Over the past sixty years, there has been an exponential growth in the global scholarly publishing landscape. Mapping or capturing it, however, is a difficult task as dominant databases only cover a small proportion of published journals. Kirsten Bell and David Mills offer their own cartographic visualisation of the global scholarly publishing landscape. They argue … Continued
Category: predatory publishers
Predatory publishers threaten to consume public research funds and undermine national academic systems – the case of Brazil
An unintended consequence of the open access movement, predatory publishers have appeared in many countries, offering authors a quick and easy route to publication in exchange for a fee and usually without any apparent peer review or quality control. Using a large database of publications, Marcelo S. Perlin, Takeyoshi Imasato and Denis Borenstein analyse the extent of this problem throughout […]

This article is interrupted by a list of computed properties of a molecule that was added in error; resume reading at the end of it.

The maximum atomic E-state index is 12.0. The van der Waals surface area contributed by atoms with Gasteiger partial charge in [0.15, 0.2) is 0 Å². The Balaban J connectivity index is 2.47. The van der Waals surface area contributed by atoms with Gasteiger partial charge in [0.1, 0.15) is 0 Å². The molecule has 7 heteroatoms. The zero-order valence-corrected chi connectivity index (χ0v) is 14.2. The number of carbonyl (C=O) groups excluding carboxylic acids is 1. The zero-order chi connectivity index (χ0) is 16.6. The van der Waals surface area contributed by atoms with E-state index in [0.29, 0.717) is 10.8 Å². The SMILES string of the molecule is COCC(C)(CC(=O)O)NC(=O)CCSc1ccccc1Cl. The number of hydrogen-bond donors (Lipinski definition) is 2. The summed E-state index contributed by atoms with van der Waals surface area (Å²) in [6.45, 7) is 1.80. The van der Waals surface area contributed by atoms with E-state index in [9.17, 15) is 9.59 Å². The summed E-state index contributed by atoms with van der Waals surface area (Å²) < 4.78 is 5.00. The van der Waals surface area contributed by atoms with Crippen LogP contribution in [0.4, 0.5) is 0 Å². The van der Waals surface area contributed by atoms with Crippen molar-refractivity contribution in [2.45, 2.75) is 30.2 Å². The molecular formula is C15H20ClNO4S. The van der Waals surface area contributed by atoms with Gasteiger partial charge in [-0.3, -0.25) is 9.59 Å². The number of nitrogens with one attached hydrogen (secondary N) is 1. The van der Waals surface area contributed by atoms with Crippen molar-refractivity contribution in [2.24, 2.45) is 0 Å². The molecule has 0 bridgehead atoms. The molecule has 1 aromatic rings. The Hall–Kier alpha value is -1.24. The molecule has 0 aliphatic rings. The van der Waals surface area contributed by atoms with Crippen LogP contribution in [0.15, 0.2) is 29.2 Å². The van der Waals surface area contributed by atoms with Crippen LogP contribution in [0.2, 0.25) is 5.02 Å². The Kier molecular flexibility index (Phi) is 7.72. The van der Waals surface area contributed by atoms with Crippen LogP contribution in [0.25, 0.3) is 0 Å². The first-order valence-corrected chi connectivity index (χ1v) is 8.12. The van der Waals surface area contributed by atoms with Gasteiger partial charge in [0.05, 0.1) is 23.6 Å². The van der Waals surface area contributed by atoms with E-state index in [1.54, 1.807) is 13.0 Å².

Book Review: Publish or Perish: Perceived Benefits versus Unintended Consequences by Imad A. Moosa
Academics today have to publish to succeed. In Publish or Perish: Perceived Benefits versus Unintended Consequences, Imad A. Moosa assesses the disastrous consequences of this view for academics, both personally and academically. Review by James Hartley. This review originally appeared on LSE Review of Books and is published under a CC BY-NC-ND 2.0 UK license. Publish or Perish: Perceived Benefits Versus Unintended Consequences. Imad […]
Blacklists are technically infeasible, practically unreliable and unethical. Period.
The removal of the Beall’s list of predatory publishers last month caused consternation and led to calls in some quarters for a new equivalent to be put in its place. Cameron Neylon explains why he has never been a supporter of the Beall’s list and outlines why he believes the concept of the blacklist itself is fundamentally flawed. Not only […]